9:32 Prince’s “1999” appears about an hour and a half too late. Maya Seotoro, Obama’s half sister, and Craig Robinson, Michelle Obama’s brother don’t talk about the sky turning purple and people running everywhere.
9:40 “Sisters Are Doin’ It For Themselves” by Aretha Franklin and the Eurythmics serves as intro music for Lilly Ledbetter, Alabamian women’s equality and fair pay activist.
9:58 KC and the Sunshine Band’s “Boogie Shoes” used for Martin O’Malley, governor of Maryland, who seems to have left his boogie shoes at home. He teaches conventioneers a new dance step with his catch phrase: “Forward, not back.”
10:07 Opening beat of “Brokenhearted” by cutesy rap-music covering boy-girl duo Karmin used as walk on music Joaquin Castro, brother of San Antonio mayor Julian Castro.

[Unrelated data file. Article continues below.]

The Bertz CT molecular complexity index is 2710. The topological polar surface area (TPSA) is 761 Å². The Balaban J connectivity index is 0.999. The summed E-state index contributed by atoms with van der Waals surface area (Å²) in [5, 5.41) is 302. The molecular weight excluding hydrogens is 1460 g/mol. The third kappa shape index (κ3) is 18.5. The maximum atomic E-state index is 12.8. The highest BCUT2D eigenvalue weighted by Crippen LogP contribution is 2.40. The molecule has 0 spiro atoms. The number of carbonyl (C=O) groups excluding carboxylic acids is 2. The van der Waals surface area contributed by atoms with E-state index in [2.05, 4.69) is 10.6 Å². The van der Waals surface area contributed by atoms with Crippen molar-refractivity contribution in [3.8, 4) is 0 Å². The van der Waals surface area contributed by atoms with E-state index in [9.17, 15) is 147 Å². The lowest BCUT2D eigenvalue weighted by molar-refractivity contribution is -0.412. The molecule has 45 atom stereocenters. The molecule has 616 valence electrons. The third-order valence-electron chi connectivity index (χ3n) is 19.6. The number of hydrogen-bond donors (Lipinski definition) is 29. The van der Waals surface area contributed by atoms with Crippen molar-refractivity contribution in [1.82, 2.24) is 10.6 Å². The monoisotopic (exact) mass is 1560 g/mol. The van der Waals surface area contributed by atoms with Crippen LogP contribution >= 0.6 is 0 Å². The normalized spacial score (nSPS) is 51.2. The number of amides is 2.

10:08 Black Eyed Peas “I Gotta Feeling” is the very disappointing choice for Julian Castro. Then again, this song is disappointing in any context.
10:39 “Signed, Sealed, Delivered, I’m Yours,” one of Barack Obama’s primary campaign songs from 2008, serves as walk-on music for Michelle Obama. Or make that Signed, Sealed, and Almost Delivered, given her statement that “change is slow, and change is hard, and never happens all at once.”
11:12 Post-convention celebration music includes snippets of Stevie Wonder “Sir Duke,” Martha and the Vandellas “Dancing in the Streets, and once again, the Jacksons’ “Can You Feel It.” The latter can now be declared the (unofficial) song of the 2012 Democratic National Convention.